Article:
Varsity Blues Scandal Negatively Impacts Student Morale
For low-income high school students, this round of college applications is especially stressful.
The fall 2019 batch of college applicants will mark the first group of collegiate hopefuls since the admissions scandal this past spring. The scandal was dubbed ‘Operation Varsity Blues,’ and it was revealed that wealthy parents across 11 universities had bribed their children’s way into the elite schools. According to a recent article from Reuters, this has had a heavy affect on the kids who fall at the other end of that spectrum, ranging from more pressure to prove themselves to being outright discouraging.
“This just makes it feel like even if I do this, it won’t work,” said senior Saffronia Traore-Rogers, who is trying to get into Dartmouth University. “It keeps me in a constant loop of anxiety.”
A study from the Pew Research Center emphasized this inequity, stating that, between 1999 and 2016, though impoverished undergraduate admissions increased by 8%, at elite universities it only increased 3%. At the same universities, admissions of wealthy students increased by 4%.
The article interviewed multiple low-income students and college advisers, all of whom repeated the same sentiments about the scandal causing them to question just how fair the process really is. Several of these students are involved in an eight year program run by Henry Street Settlement to help first generation students get into college.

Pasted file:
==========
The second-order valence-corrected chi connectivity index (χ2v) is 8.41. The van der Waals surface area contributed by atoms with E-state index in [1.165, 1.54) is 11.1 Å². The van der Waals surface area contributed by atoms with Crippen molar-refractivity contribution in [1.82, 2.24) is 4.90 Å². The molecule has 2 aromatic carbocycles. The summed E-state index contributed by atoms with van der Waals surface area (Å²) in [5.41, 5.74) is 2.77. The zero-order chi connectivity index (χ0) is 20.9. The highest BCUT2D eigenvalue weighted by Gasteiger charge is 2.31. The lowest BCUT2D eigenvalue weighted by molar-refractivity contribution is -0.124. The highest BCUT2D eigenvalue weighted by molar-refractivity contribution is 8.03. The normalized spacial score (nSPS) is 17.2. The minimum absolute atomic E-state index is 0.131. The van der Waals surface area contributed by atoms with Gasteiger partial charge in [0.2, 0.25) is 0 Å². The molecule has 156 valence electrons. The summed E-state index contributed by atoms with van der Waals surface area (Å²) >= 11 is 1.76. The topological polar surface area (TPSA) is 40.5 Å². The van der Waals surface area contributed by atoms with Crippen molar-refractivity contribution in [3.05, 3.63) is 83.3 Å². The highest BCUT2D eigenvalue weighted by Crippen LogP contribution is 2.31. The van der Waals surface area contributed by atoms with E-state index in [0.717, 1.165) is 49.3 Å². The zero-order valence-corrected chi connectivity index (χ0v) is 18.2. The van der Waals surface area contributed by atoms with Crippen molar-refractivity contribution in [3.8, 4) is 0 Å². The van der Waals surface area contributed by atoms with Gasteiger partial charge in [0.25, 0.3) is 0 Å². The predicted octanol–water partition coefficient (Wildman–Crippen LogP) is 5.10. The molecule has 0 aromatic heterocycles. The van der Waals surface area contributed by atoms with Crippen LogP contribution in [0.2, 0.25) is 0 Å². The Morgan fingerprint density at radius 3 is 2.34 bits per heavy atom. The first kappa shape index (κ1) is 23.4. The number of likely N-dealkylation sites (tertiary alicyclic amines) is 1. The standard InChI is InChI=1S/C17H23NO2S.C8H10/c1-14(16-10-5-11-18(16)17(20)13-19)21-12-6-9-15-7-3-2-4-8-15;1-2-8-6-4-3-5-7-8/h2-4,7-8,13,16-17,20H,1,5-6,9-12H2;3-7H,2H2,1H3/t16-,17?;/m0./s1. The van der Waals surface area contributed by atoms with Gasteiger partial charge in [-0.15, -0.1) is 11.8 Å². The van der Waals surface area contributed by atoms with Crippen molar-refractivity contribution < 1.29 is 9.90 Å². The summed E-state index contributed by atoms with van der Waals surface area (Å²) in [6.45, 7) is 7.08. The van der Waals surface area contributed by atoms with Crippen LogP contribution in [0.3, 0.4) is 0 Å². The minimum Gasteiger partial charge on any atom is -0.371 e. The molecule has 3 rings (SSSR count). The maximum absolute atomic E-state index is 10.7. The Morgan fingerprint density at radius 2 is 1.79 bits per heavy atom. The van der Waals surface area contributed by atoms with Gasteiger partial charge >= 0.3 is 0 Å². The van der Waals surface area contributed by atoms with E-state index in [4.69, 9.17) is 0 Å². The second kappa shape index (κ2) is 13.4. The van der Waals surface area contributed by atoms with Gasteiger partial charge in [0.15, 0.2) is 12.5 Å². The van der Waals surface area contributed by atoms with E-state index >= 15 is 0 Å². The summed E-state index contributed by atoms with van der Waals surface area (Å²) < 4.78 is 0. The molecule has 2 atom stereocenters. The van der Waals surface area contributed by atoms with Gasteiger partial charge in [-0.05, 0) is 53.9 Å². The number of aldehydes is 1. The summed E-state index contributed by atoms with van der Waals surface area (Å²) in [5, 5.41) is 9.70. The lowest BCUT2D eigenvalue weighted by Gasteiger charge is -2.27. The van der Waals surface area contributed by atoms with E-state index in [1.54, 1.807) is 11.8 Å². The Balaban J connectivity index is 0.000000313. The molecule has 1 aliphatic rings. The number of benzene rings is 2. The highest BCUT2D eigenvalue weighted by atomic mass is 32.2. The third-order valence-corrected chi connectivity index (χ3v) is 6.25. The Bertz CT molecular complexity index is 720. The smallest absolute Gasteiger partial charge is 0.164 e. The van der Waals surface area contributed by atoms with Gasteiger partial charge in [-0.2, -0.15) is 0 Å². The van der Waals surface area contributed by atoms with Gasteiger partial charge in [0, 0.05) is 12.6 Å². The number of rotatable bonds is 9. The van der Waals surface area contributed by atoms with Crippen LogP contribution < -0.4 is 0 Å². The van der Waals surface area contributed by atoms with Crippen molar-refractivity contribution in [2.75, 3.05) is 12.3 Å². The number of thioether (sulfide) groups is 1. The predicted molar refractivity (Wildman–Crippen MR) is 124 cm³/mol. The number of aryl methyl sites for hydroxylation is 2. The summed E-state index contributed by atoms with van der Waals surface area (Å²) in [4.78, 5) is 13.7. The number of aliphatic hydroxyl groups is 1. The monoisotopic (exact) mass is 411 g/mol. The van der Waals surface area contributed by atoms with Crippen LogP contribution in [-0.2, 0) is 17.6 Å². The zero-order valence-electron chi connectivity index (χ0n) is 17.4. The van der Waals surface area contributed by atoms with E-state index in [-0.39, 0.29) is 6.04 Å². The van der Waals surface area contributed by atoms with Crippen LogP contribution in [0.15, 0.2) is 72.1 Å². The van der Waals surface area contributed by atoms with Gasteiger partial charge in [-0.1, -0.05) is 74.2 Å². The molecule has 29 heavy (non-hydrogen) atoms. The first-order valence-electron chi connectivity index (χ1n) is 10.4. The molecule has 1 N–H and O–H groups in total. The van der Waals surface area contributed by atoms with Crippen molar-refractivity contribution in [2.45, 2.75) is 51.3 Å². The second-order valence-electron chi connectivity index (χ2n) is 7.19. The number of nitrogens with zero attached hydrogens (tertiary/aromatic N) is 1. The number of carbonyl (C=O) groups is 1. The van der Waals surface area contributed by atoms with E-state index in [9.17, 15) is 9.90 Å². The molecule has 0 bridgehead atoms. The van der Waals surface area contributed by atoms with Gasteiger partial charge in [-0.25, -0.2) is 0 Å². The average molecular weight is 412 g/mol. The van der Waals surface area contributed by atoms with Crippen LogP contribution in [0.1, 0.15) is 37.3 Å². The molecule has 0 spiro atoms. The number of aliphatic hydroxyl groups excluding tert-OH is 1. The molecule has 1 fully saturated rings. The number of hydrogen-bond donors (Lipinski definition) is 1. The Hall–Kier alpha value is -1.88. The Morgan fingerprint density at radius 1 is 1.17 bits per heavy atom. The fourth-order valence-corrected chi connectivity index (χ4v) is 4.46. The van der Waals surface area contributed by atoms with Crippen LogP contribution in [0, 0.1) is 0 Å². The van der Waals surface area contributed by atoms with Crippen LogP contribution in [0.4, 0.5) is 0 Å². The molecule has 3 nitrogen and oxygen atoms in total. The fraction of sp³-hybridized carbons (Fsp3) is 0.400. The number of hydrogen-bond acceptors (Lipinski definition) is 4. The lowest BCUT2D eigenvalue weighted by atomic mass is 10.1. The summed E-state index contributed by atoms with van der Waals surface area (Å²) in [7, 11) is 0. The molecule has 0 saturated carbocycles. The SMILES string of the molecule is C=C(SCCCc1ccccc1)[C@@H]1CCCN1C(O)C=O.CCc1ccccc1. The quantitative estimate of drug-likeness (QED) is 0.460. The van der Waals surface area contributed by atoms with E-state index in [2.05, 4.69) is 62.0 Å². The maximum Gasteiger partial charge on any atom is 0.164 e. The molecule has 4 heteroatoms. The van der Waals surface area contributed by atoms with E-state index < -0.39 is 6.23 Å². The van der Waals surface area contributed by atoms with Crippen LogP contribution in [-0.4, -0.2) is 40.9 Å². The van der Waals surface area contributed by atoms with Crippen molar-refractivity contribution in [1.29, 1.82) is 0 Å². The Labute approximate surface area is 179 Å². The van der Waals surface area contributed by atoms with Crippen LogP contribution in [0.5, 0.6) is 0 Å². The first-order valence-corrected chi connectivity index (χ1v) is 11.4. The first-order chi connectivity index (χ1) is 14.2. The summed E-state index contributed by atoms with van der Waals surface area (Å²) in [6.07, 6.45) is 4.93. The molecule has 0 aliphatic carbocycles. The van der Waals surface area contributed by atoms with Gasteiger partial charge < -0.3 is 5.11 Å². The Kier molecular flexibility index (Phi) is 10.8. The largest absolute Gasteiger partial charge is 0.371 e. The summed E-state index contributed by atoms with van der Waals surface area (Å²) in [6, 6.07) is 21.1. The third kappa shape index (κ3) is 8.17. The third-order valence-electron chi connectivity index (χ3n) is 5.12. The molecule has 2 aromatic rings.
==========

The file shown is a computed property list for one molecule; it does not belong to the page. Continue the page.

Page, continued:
One student interviewed, Christine Bascombe, said that, despite her dedicating “nearly every waking hour” to getting into Cornell University at just 16 years old, the scandal has impacted how she feels about getting into college. She said she and students like her “feel even more powerless when you realize that these people are committing fraud to get into the schools you want to get into.”
Not for lack of trying. Bascombe gave up her passion, theatre, to instead take another math class that would make her transcript more appealing and attends the academically-focused Williamsburg Charter High School.
Those interviewed by reportedly feel outraged at just how skewed the admissions system was revealed to be, with monetary bribes coming to the forefront, but have known for a long time that the system was unfair. Anthony Abraham Jack, a Harvard professor and the recent author of a New York Times article about impoverished students, stated that the scandal revealed “what we all expected, but we were never able to observe.”
Still, there is a change in the air, with many universities involved promising again to renew their efforts towards inclusion and vowing to right their wrongs.
Read the full report here.